* McsEngl.material'space-att00002,

size of material

* McsEngl.material'att003-size,
* McsEngl.material'size-att003,
* McsEngl.size-of-material,

· size is a-measure of a-material-body's space:
* distance (length, wide, hight) (1-dimention),
* area (2-dimentions),
* volume (3-dimentions).

location of material

* McsEngl.material'att004-location,
* McsEngl.material'location-att004,
* McsEngl.location-of-material,

· location is a-specific-space of the-universe, relative (eg east) or relativeNot (africa).

06_weight of material

* McsEngl.material'06_weight,
* McsEngl.material'att007-weight,
* McsEngl.material'weight-att007,

· weight of material is the-gravitation-force acting on it.
· the-unit-of-measurement for weight is that of force, which in the-International-System-of-Units-(SI) is the-newton.

* material'physical-property,

07_info-resource of material

* McsEngl.material'07_resource,
* McsEngl.material'attResource,
* McsEngl.material'Infrsc,


physics of material

">physics overview:
Physics is the natural science that involves the study of matter and its motion through space and time, along with related concepts such as energy and force. Physics is one of the oldest academic disciplines, perhaps the oldest through its inclusion of astronomy. Over the course of its history, physics has developed into a vast and complex discipline, but its foundation remains the same: a desire to understand the physical world and how it works.

**Major Branches of Physics**
Physics is often divided into several major branches, each of which is concerned with a specific aspect of the physical world. These branches include:
1. **Mechanics:** Mechanics is the study of motion and forces. It is the oldest branch of physics and is divided into three main subfields: **classical mechanics**, which describes the motion of macroscopic objects; **quantum mechanics**, which describes the motion of microscopic objects such as atoms and particles; and **relativistic mechanics**, which describes the motion of objects moving at speeds close to the speed of light.
2. **Electromagnetism:** Electromagnetism is the study of electric and magnetic fields. It is one of the most important branches of physics because it underlies many of the phenomena that we observe in our everyday lives, such as electricity, magnetism, and light.
3. **Thermodynamics:** Thermodynamics is the study of heat and its relationship to other forms of energy. It is concerned with the transfer of energy between systems, the conversion of energy from one form to another, and the relationship between energy and entropy.
4. **Optics:** Optics is the study of light. It is concerned with the behavior of light waves, the propagation of light through various media, and the interaction of light with matter.
5. **Atomic physics and nuclear physics:** Atomic physics is the study of the structure and behavior of atoms. Nuclear physics is the study of the nucleus of the atom, including its structure, composition, and interactions.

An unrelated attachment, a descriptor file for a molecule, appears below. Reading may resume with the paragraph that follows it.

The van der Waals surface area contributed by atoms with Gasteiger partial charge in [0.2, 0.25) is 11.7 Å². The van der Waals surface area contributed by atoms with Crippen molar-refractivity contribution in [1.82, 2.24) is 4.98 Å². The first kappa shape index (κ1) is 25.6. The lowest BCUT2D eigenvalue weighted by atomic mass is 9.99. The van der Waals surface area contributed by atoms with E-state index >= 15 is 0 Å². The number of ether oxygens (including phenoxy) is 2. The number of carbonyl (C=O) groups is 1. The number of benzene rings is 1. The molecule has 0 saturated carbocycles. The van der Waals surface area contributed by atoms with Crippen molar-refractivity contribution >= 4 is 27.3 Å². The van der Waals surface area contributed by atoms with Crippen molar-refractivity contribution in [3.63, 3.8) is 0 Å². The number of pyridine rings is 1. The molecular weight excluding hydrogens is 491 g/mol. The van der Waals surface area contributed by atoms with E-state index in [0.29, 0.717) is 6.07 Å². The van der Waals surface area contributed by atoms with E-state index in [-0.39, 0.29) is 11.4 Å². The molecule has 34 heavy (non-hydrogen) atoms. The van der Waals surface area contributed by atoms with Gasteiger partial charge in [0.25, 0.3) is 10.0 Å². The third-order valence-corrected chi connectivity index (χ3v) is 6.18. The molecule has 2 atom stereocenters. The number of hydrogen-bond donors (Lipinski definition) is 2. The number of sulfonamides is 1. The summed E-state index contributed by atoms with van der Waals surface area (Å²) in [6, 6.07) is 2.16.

6. **Particle physics:** Particle physics is the study of the smallest known particles, such as electrons, quarks, and gluons. It is concerned with the fundamental forces that govern the behavior of these particles and the processes that create and destroy them.

**Applications of Physics**
Physics has a wide range of applications in our everyday lives. Some of the most important applications include:
1. **Electricity and electronics:** The development of electricity and electronics has revolutionized our world, from powering our homes and businesses to enabling communication and information technology.
2. **Transportation:** Physics is essential to the development of vehicles such as cars, airplanes, and trains. It is also important to the design and operation of transportation systems.
3. **Medicine:** Physics plays a vital role in medicine, from the use of X-rays and MRIs to the development of new medical treatments.
4. **Construction:** Physics is used in the construction of buildings, bridges, and other structures. It is also used to study the behavior of materials and to design structures that are strong and safe.
5. **The environment:** Physics is used to study the environment and to understand the effects of human activities on the planet. It is also used to develop technologies that can help to protect the environment.

**The Future of Physics**
Physics is a constantly evolving field of study, and there are many exciting new discoveries to be made. Some of the most important challenges facing physicists in the future include:
1. **Understanding the universe:** One of the biggest challenges in physics is to understand the origin and evolution of the universe. This includes understanding the Big Bang, the formation of galaxies and stars, and the nature of dark matter and dark energy.
2. **Developing new technologies:** Physics is essential to the development of new technologies that can improve our lives. These technologies include new sources of energy, new materials, and new medical treatments.